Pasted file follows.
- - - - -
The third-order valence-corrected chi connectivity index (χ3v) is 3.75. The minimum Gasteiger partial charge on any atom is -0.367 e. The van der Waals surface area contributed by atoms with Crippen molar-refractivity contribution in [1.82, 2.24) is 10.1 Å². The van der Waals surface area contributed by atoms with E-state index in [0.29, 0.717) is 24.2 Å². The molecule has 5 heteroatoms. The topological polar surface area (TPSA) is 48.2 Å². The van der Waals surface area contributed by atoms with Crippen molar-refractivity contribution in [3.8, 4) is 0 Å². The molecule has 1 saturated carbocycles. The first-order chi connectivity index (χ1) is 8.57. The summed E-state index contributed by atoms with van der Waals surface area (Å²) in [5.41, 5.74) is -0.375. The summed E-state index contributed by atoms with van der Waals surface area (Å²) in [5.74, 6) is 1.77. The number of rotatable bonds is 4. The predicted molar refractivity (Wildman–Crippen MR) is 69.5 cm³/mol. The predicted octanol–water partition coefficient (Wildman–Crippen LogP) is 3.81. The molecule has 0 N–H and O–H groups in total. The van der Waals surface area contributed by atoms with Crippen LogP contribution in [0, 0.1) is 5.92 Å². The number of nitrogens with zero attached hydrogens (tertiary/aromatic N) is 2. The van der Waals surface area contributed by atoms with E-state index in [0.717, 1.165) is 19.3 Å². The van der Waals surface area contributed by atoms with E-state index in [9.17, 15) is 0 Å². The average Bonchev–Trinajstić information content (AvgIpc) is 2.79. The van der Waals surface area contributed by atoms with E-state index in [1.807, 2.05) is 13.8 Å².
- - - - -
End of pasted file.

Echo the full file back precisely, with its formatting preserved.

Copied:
The third-order valence-corrected chi connectivity index (χ3v) is 3.75. The minimum Gasteiger partial charge on any atom is -0.367 e. The van der Waals surface area contributed by atoms with Crippen molar-refractivity contribution in [1.82, 2.24) is 10.1 Å². The van der Waals surface area contributed by atoms with E-state index in [0.29, 0.717) is 24.2 Å². The molecule has 5 heteroatoms. The topological polar surface area (TPSA) is 48.2 Å². The van der Waals surface area contributed by atoms with Crippen molar-refractivity contribution in [3.8, 4) is 0 Å². The molecule has 1 saturated carbocycles. The first-order chi connectivity index (χ1) is 8.57. The summed E-state index contributed by atoms with van der Waals surface area (Å²) in [5.41, 5.74) is -0.375. The summed E-state index contributed by atoms with van der Waals surface area (Å²) in [5.74, 6) is 1.77. The number of rotatable bonds is 4. The predicted molar refractivity (Wildman–Crippen MR) is 69.5 cm³/mol. The predicted octanol–water partition coefficient (Wildman–Crippen LogP) is 3.81. The molecule has 0 N–H and O–H groups in total. The van der Waals surface area contributed by atoms with Crippen LogP contribution in [0, 0.1) is 5.92 Å². The number of nitrogens with zero attached hydrogens (tertiary/aromatic N) is 2. The van der Waals surface area contributed by atoms with E-state index in [0.717, 1.165) is 19.3 Å². The van der Waals surface area contributed by atoms with E-state index in [9.17, 15) is 0 Å². The average Bonchev–Trinajstić information content (AvgIpc) is 2.79. The van der Waals surface area contributed by atoms with E-state index in [1.807, 2.05) is 13.8 Å².